'Top Ten' Forecast for Interventional Cardiology


NEW YORK — Findings in 10 key investigative areas, from platelet inhibition and left main coronary artery disease to the use of fractional flow reserves and the “kissing” stent could have a profound impact on interventional cardiology in the next year or so.

Dr. Samin K. Sharma, co-director of the Cardiovascular Institute at Mt. Sinai Medical Center in New York, provided his take on these findings:

Clopidogrel resistance and proton pump inhibitor interaction studies. In March, the FDA issued a warning that clopidogrel, widely prescribed to patients who have had an MI or stroke, is not as effective in people who cannot metabolize the drug. Dr. Sharma cited numerous reports that have shown that PPI drugs inhibit the activity of clopidogrel. In the clinic, physicians can test patients for platelet inhibition and use those data accordingly to modify dosing of the PPI.

“Avoid routine use of PPI with clopidogrel,” Dr. Sharma said. “If proton pump inhibition is needed, use H2 receptor blockers instead. If you need to use a PPI, many studies have shown it to be safer to use clopidogrel in the morning and the PPI in evening.” In high-risk patients, he advised using a 600-mg loading dose of PPI, then 150 mg daily. While genetic testing may help identify vulnerable groups, he added, it's “a very complex issue cost wise.”

BARI 2D trial. The Bypass Angioplasty Revascularization Investigation 2 Diabetes (BARI 2D) found that prompt revascularization offered no significant advantages over medical therapy in terms of mortality and cardiovascular events for diabetes patients (N. Engl. J. Med. 2009;260:2503-15). The BARI 2D findings replicated those of the COURAGE trial (Clinical Outcomes Utilizing Revascularization and Aggressive Drug Evaluation; N. Engl. J. Med. 2007;356:1503-16), Dr. Sharma noted.

“As long as the patient is on excellent medical therapy, percutaneous coronary intervention [PCI] or revascularization is not essential for management of these patients,” Dr. Sharma said. Results of the FREEDOM trial (Future Revascularization Evaluation in Patients with Diabetes Mellitus: Optimal Management of Multivessel Disease) are due in 2012, he said, and could either corroborate or contradict the BARI 2D findings.

Bifurcation lesion trials. At Mt. Sinai, Dr. Sharma and his team have investigated the “kissing” stent—the simultaneous placement of two stents in the main and side branch vessels of a bifurcated lesion. This technique was validated in the Nordic Bifurcation Study (Circulation 2006;114:1955-61). More recent trials have determined the two-stent approach is “definitely not inferior, and maybe even better than the one-stent approach,” he said.

Trials on timing of intervention. Dr. Sharma cited two trials—TIMACS (Timing of Intervention in Patients With Acute Coronary Syndromes; N. Engl. J. Med. 2009;360:2165-75) and ABOARD (Angioplasty to Blunt the Rise of Troponin in Acute Coronary Syndromes Randomized for an Immediate or Delayed Intervention; JAMA 2009;302:947-54)—that looked at timing of intervention in patients with acute coronary syndrome. The studies found similar results in patients who had intervention within 2 hours and those who waited 16-24 hours. “Clearly, it seems that to wait for 24 hours is the right approach in treatment of systemic lesions when the patient is hemodynamically stable,” Dr. Sharma said.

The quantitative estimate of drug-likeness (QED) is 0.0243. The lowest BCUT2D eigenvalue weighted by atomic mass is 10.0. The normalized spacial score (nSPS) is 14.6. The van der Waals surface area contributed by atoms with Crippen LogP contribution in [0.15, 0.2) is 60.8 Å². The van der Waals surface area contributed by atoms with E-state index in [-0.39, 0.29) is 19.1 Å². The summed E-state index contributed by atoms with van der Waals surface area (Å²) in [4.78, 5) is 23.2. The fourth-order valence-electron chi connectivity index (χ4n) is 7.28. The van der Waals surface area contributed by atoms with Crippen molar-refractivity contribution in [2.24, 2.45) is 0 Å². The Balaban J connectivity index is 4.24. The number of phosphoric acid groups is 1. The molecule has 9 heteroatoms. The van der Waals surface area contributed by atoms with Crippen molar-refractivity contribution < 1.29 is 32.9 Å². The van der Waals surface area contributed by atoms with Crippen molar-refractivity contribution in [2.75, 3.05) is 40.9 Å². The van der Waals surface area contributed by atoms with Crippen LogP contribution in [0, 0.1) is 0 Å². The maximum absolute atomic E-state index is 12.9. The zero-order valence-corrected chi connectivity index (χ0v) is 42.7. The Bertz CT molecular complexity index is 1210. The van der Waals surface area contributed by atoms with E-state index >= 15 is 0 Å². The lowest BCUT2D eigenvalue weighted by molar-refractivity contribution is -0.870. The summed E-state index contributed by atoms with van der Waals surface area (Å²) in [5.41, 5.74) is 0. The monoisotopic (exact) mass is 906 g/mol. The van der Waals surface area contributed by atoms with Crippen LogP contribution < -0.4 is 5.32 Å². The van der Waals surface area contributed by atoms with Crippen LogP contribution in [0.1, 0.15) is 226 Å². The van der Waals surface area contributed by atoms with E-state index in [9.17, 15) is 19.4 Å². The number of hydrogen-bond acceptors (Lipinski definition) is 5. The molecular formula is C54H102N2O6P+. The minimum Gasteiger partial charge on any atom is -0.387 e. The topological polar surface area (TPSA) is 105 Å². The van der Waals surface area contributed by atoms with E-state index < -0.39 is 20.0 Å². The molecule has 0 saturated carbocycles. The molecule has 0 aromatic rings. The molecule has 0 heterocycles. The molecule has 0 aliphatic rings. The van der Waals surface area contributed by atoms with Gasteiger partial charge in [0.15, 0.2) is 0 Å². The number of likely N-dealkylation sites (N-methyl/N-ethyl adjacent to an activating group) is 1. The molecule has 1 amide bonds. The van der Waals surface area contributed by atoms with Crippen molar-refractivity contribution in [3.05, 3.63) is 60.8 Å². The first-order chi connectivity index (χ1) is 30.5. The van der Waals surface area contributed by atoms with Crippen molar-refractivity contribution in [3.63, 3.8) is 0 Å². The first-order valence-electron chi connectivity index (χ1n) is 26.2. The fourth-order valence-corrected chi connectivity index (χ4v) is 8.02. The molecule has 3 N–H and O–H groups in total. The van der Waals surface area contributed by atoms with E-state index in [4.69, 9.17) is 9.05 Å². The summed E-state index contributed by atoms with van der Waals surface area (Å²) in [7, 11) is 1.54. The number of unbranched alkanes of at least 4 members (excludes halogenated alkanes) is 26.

Percutaneous heart valve trials. The PARTNER (Placement of Aortic Transcatheter Valve) trial, estimated to be completed in 2014, is comparing transcatheter valvuloplasty with conventional heart valve replacement. Outcomes have improved since the study began enrolling patients in 2007, Dr. Sharma said. “The percutaneous valve field will continue to evolve,” he said.

HORIZONS-AMI trial. The HORIZONS-AMI (Harmonizing Outcomes with Revascularization and Stents in Acute Myocardial Infarction) trial investigators concluded that paclitaxel-eluting stents significantly reduced the risk of restenosis in patients with STEMI when compared with bare-metal stents (N. Engl. J. Med. 2009;360:1946-59). “This shows that drug-eluting stents are acceptable in systemic patients,” Dr. Sharma said.

FAME trial. The Fractional Flow Reserve vs. Angiography for Guiding PCI in Patients with Multivessel Coronary Artery Disease trial (N. Engl. J. Med. 2009;360:213-24) looked at using fractional flow reserve (FFR) as an alternative to angiography for stent placement. It found that routinely measuring FFR in patients with multivessel disease for PCI with drug-eluting stents reduced the rate of death, MI, and repeat revascularization at 1 year. “At 1 year, fractional flow reserve is beneficial,” he said.

Drug-eluting stent comparison trials. As trials move into second-generation drug-eluting stents, outcomes are comparing more favorably with those of bare-metal stents, Dr. Sharma said. A breakthrough comparative study of drug-eluting stents concluded that newer designs had advantages over then Food and Drug Administration–approved devices in terms of arterial healing and recovery (J. Am. Coll. Cardiol. 2008;52:333-42). He also cited the ENDEAVOR-IV trial, which showed that the zotarolimus-eluting stent had significantly lower rates of cardiac death and heart attack than did the paclitaxel-eluting Taxus stent after 3 years. Other trials are comparing other drug-eluting stents, he said. “The real issue is late stent thrombosis after 1 year,” he said.


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